We have a lime cordial bottle in our kitchen cupboard that displays the usual words ‘dilute to taste’ and there is an interesting difference of opinion as to what that might mean, depending on whether it is my wife or me adding the water. I’m sure that my wife’s natural frugality is enhanced, reasonably enough, by the fact that she is usually the one who does the shopping. On the other hand, I have no doubt that she believes my apparently natural lack of frugality stems from a general tendency to have abnormal boundaries with anything where flavour is concerned. I have tried blaming my ‘weak taste buds’ but this subterfuge does not really work.
Personal taste has its place. William Booth, the founder of the Salvation Army, famously said ‘I like my tea as I like my religion – hot’. I am not a tea drinker but if I were, I’m sure that weak and cool would not suit me either; at least not when the cup first arrived on my desk… afterwards it risks becoming forgotten and tepid midst the waves of concentration. But there is a real point behind this relatively trivial fussiness and it has to do with passion.
Heat, strength and quantity are matters of taste but they can also indicate passion. And there is more to passion than simply opting for hot, strong and more. The discerning palate may distinguish subtleties of flavour that are lost on those who want as much as possible, as hot as possible and as quickly as possible; just as subtleties of musical dynamics can be lost on those who always want their music loud.
I am generally cautious about those who want their Christianity diluted but I am increasingly aware that we need to train our taste buds to discern the fullness of the flavours that God is serving up for us in the wonders of His gospel feast. I look back to the first Passover described in Exodus 12 and discover that the ‘lamb for a household’ principle was conditioned by ‘each man’s need’. I also see that there was a second principle, ‘you shall eat it in haste’. Preachers who draw much out of the ‘each man’s needs’ in order to encourage a greater commitment to a passionate feasting on Jesus as the Lamb of God, would probably stop short of exhorting us to turn it into a speedy meal followed by a rapid exit, no matter how keen they may rightly be to have us go out and change the world.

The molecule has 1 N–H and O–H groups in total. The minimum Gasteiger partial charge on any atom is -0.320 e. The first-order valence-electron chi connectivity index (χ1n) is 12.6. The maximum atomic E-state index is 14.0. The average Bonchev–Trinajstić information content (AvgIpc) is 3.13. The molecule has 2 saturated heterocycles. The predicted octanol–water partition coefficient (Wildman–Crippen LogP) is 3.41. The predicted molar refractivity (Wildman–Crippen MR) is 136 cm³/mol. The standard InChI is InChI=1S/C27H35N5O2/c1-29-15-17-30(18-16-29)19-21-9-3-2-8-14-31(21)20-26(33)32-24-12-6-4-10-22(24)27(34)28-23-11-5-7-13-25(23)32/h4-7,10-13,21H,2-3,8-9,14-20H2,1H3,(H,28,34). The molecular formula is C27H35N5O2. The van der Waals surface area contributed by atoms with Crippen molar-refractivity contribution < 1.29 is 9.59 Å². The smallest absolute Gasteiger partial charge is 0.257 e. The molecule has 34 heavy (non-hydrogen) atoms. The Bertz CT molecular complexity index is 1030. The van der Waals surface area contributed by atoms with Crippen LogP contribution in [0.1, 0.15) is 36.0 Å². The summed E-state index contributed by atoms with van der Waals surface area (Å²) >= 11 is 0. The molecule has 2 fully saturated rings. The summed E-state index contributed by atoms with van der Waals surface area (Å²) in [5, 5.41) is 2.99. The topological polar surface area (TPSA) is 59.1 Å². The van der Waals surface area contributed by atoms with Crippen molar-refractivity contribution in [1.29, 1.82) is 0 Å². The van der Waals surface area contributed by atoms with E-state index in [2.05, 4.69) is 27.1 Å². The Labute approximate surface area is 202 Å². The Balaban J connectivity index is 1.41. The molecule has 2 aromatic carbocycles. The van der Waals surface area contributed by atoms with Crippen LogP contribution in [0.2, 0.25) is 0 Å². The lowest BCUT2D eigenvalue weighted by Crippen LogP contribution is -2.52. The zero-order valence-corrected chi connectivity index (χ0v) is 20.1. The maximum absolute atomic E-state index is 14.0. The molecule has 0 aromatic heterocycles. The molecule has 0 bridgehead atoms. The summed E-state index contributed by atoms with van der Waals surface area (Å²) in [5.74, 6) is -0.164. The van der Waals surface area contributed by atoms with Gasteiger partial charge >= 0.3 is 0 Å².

We need to have a ‘both… and…’ strategy here. It is good to have a large and strong appetite for the things of God. It is also good to take time to savour what is being provided for us. I hope I never lose my William Booth passion. I definitely do not want my Christianity to degenerate into something cool and diluted. That would be a Laodicean recipe for disaster; a pretence at being sophisticated whilst rendering oneself unpalatable to the Almighty. Maybe Charles Wesley was onto something when he wrote ‘I want an even strong desire, I want a calmly fervent zeal’.
So, in some ways I am not the best person to be writing this particular blog, based as it is on illustrations of food and drink. I have always tended to eat in haste with minimal discernment but I am keen to improve. In Hebrews 5 the writer emphasises the need to graduate from milk to meat but in so doing speaks of ‘those who by reason of use have their senses exercised to discern…’ The writer then sets this discernment in the realm of good and evil. Now we know that both evil and good come in a whole range of flavours. To have greater discernment that opens up for us a wider range of good, God-given flavours could be a real blessing.
Let us develop an appetite for, and a delight in, all that God has on offer for us.